- Surveys: Organizations may conduct surveys to collect information about their customers, which may include personal information.
Who is responsible for safeguarding PII?
When it comes to protecting Personally Identifiable Information (PII) from a legal point of view, organizations may not be the only ones responsible for keeping it safe. The people who own the data may also have some responsibility. While companies may or may not be legally liable for the PII they possess, public perception largely places the responsibility on these organizations.
Establishing a Framework for Data Privacy
As such, securing PII is a widely accepted best practice, which can be achieved by implementing a Data Privacy Framework.
A documented conceptual structure known as a Data Privacy Framework assists businesses in safeguarding sensitive data, including personal information, payments, and intellectual property. This framework shows how to identify important information, assess risks that could affect it, and use measures to keep it safe. There are some frameworks already made for data privacy, such as the EU General Data Protection Regulation (GDPR), the ISO 27000 family of standards, and the Payment Card Industry Data Security Standard (PCI DSS). Your organization’s Data Privacy Framework enables more protection and lets you focus on the most crucial information and design safeguards that work with your organization’s style, rules, laws, and budget.
Steps to establishing a personalized Data Privacy Framework in your organization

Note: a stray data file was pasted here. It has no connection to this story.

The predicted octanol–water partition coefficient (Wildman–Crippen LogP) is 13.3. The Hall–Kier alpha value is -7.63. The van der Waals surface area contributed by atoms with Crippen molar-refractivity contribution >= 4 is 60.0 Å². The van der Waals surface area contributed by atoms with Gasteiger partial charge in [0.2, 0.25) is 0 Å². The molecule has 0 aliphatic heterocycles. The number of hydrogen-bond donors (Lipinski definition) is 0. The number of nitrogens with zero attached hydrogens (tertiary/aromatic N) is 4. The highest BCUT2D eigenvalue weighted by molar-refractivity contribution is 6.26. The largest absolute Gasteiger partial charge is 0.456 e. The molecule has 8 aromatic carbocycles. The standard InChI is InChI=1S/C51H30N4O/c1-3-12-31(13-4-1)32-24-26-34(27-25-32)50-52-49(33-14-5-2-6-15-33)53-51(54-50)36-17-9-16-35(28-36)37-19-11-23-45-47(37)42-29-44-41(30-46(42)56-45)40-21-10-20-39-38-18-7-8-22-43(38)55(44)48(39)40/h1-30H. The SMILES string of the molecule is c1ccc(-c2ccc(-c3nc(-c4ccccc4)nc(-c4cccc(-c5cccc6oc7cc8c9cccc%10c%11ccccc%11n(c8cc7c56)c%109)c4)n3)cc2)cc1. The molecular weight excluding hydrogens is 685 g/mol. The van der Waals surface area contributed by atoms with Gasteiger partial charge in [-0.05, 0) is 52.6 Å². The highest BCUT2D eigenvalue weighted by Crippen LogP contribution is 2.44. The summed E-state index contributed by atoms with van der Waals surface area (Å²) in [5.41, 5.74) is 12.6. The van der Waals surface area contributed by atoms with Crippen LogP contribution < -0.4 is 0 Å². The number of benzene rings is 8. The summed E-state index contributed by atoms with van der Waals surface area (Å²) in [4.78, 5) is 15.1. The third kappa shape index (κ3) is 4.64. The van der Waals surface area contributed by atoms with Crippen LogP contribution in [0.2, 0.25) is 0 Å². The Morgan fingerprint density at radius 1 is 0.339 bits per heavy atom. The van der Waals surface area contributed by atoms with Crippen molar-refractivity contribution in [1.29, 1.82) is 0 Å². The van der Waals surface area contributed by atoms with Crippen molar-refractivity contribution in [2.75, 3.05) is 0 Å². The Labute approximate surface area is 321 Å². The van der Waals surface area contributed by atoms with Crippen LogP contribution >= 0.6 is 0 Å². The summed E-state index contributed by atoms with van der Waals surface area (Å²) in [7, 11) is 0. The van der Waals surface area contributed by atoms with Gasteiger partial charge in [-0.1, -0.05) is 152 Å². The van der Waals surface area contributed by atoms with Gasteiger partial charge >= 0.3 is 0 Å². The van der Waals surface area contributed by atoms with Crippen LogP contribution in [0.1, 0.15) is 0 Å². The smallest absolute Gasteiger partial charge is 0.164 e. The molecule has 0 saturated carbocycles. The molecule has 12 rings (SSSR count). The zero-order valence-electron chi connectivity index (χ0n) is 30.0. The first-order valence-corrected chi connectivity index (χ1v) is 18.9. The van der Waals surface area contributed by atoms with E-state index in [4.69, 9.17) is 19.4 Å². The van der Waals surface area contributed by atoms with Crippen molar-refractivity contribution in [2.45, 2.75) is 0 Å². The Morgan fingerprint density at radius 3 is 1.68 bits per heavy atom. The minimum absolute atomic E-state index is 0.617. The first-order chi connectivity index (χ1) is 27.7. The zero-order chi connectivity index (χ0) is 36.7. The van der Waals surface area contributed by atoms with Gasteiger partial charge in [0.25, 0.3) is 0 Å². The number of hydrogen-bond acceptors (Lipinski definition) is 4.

To classify PII, an organization should first identify, evaluate, and categorize the information it receives, stores, manages, or shares. For each type of PII, the organization should determine the necessary level of confidentiality, how vital it is to maintain the accuracy and completeness of the data, how crucial it is to have the data accessible at all times, and what kind of consent the organization has obtained regarding the information.
To evaluate the risks of each type or category of PII, an organization should perform a Privacy Impact Assessment (PIA). The PIA should analyze how the PII is collected, stored, and discarded, as well as the possible security risks for each type of PII.
- Compliance Environment
Regarding compliance with PII, an organization should establish a Compliance Environment that outlines its legal responsibilities in the territories where it operates, identify voluntary standards to adhere to, and establish security and liability policies for third-party products and services (like payment processors, cloud storage, website analytics tools, email marketing platforms, etc).
- PII Security Controls
To prevent data loss or leaks, an organization should specify which PII security controls it must implement. These controls may involve change management, data loss prevention, data masking, ethical walls, privileged user monitoring, sensitive data access auditing, secure audit trail archiving, user rights management, and user tracking.
Steps to protect PII
Individuals need to take steps to protect their PII. Here are some best practices:
- Be cautious with your personal information: only provide personal information when it is necessary and only to trusted sources.
- Use strong passwords: use unique, strong passwords for all of your online accounts, and use a password manager to keep track of them.
- Secure your devices: keep your devices up to date with the latest security patches, and use antivirus software to protect against malware.
- Be mindful of phishing scams: phishing scams are designed to trick individuals into giving away their personal information. Be wary of emails, phone calls, or text messages that ask for personal information.
- Use two-factor authentication: two-factor authentication (2FA) adds an extra layer of security to your accounts by requiring a second form of verification, such as a code sent to your phone or email.
Personally Identifiable Information (PII) is a critical concern in today’s digital age. Understanding what PII is, how it is collected, and how to protect it is essential for all of us, individuals and organizations. By taking steps to safeguard our PII, we can help to reduce the risk of identity theft, financial fraud, and other types of cybercrime.